The experienced Louis Mandylor plays a Chaplin who was stranded on Phobos. We learn a bit more about his character, I kind of wish all of the characters were explored more, even though we see a young Joan Dark with her mom, we never really learn about the characters, thus when they expire, little emotional connection is formed. Hey this is Doom, is there supposed to be this type of connection? Ha, well would have been nice.

This is a very violent film, full of action and bloodshed and many body parts. Due to the subject matter this is for sure an adult film, yet many kids who play Doom might find it a bit entertaining. My main issue is the transition from game to movie. I mean if you are not playing one of the characters will the audience be engaged for the 90 minutes? I think there is enough action, and thus Doom: Annihilation never gets bogged down or has slow parts. There is always peril and the characters show a sense of urgency.

The sets, lighting, and camera work is pretty good for the limited budget. Usually films from Universal 1440 fall in the 3 to 7 million dollar budget some less some more, yet for this budget, Doom: Annihilation is pretty good. I mean, there are big guns, explosions, crazy aliens, somewhat decent CGI, and sets that perhaps would even be found on bigger budget films. The acting is decent, nothing earth shatteringly awesome, yet, I feel that the actors had direction on what to do, and no one was unfocused on the plot or their portion of the story. Doom: Annihilation rates a decent 6.5 out of 10. I admit I thought some of the acting would be lacking, yet it was not, and neither was the quality of the production.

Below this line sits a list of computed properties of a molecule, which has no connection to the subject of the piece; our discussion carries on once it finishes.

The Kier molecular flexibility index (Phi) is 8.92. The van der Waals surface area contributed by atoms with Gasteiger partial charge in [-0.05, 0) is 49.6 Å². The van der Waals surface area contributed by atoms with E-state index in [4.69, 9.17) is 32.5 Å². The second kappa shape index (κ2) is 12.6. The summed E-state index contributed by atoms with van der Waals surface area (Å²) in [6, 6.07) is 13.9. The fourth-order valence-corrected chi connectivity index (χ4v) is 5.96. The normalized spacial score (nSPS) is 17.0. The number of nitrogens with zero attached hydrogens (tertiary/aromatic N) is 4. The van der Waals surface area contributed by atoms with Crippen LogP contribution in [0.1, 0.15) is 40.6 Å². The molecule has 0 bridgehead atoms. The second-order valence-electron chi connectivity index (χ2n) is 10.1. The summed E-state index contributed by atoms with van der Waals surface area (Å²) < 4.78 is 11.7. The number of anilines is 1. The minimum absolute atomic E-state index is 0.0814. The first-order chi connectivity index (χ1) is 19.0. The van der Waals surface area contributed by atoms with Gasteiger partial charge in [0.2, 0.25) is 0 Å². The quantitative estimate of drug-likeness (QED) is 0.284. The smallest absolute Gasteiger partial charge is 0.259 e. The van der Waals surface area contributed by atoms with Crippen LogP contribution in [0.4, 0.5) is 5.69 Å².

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Please check out my recent interview with Actress Nina Bergman where she chats about her work on Doom: Annihilation:

I spoke with Nina and am planning on doing an autographed photo contest later in 2019 with her. Keep reading Dan's Movie Report and you home for action on the web!

Thursday, September 26, 2019

Interface (2019) Movie Review (Short Film) (C) 2019 Dan's Movie Report

Above: Poster for Interface (C) 2019 Ramcity

Greetings Dan's Movie Report and readers, today across my desk comes the completed Interface 30 minute short film. Writer/Director Ben Ramsey tells me that not only has he finished the final edit of Interface, that he has two screenings taking place! The first one will take place on
Thursday October 3rd at the American Film Institute Mark Goodson Theater. The event starts at 8pm!

Above: Screening information in LA for Interface!


The second screening takes place at the Urban Action Showcase. The event is at the AMC 25 Times Square Theater. Times and screening information should be posted soon go to for more information.

Above: Chris Jai Alex as Lazarus faces off against Kinyumba Mutakabbir who portrays DCS Agent Andre Bakari (C) 2019 Ramcity

In the world of indie sci-fi action Interface stands head and shoulders above the competition. The film actually is more a tease to a possible series or feature, yet feels polished and slick, ready for unveiling to a wide audience.